See how the ladders come in all at once in that pattern, and there’s no sliding door? As you can tell, it’s something of a smoking gun. Certainly Twin Galaxies investigators thought so. In their conclusions, issued today on the forums, they wrote (emphasis theirs):
The taped Donkey Kong score performances of 1,047,200 (the King of Kong “tape”), 1,050,200 (the Mortgage Brokers score) that were historically used by Twin Galaxies to substantiate those scores and place them in the database were not produced by the direct feed output of an original unmodified Donkey Kong Arcade PCB.
They decline to go so far as saying they know it was MAME, but that’s a mere scruple — everyone understands it’s the most likely situation. Regardless, the very fact that Mitchell passed off non-authentic footage as real is more than enough to strike his scores and, as they also announce, ban him from further placement anywhere in the system.
Perhaps more importantly, Steve Wiebe, the underdog challenger in The King of Kong, has been elevated to become the first player to actually hit a million points in the game. Better late than never! Belated congratulations to Wiebe. (Wikipedia has already been updated.)
Update: Wiebe tells Variety: “I’m not the champ any more, but getting recognition for being the first to a million is a great consolation. That’s what I was really bummed out about 11 years ago.”
Mitchell, on the other hand, has remained out of sight during the investigation that has gone on these last few months, and has essentially been ruined for good in the arcade world. Even if he were to set a world record today (and existing record holders doubt he has the skill to do so based on reviewing his play), it would be tainted by years of proven deception. The community won’t forgive him.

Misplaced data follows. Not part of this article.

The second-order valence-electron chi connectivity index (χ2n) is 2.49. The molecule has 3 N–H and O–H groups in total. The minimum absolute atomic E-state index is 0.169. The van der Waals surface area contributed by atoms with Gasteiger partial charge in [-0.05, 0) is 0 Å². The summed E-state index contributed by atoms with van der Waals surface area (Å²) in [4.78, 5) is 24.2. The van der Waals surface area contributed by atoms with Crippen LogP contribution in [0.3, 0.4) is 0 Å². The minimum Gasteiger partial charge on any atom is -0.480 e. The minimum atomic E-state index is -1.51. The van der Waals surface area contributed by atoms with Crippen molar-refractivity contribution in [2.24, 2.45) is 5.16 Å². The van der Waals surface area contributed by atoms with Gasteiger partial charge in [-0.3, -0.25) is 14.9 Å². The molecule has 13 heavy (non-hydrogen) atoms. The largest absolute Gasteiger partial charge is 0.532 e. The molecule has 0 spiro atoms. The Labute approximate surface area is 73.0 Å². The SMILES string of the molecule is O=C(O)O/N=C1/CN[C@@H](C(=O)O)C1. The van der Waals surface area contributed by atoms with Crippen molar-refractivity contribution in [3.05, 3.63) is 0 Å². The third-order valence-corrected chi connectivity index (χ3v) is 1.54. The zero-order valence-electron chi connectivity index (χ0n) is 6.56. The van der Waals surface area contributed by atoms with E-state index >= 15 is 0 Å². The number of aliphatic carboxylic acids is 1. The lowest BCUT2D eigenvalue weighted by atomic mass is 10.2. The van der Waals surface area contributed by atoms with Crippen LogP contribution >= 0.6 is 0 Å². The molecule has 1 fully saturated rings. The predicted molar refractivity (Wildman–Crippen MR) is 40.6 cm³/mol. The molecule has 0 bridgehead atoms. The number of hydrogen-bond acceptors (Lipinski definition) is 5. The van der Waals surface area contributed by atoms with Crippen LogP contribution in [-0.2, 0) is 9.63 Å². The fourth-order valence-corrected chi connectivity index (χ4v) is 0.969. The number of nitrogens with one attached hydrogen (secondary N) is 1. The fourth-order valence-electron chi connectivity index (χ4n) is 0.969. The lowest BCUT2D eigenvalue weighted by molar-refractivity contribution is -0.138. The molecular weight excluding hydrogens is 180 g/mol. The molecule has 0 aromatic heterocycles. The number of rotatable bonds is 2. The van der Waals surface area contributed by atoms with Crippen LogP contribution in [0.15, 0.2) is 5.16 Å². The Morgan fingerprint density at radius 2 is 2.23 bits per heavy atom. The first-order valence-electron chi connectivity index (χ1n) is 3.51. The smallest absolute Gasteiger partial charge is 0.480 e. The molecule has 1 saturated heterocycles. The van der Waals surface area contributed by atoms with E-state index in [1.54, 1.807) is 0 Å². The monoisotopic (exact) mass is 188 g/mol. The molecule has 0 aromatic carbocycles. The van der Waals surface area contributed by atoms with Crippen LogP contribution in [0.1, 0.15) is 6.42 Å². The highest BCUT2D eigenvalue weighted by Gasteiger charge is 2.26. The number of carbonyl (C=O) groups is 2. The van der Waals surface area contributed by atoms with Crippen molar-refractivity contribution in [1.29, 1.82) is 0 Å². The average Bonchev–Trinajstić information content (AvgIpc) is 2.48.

And that’s the worry others are voicing: Will the investigators come for other scores that for years have been venerated but have not been verified as strictly as modern records are? Will, for example, any score without an accredited witness or reliable recording be removed from the lists?
In their decision, Twin Galaxies’ authorities write:
Twin Galaxies is dedicated to absolutely rooting out invalid scores from our historic database wherever we find them.
Our methodic approach has allowed many things to surface, not only related to this specific score, but other scores as well as some previously never-before-discussed video game related history.
We must repeat, the truth is the priority. That is the concern. Whatever it takes.
This dispute is closed, and a controversial but nevertheless legendary gaming figure covered in shame (or he should be if he has any). Who will be next? Regardless of who falls, the community will no doubt continue to thrive; the passion for these old games is undying and, as new generations have shown, is not limited to an aging cohort of Gen-Xers striving to extend a bygone era of glory (though admittedly they are a big part of it).
If this strange saga interested you anywhere near as much as it interested me, go ahead and dive in. You might find you have a new hobby. Just don’t try to fake it. And by the way, the current top score in Donkey Kong is 1,247,700, set just two months ago by Robbie Lakeman. Good luck.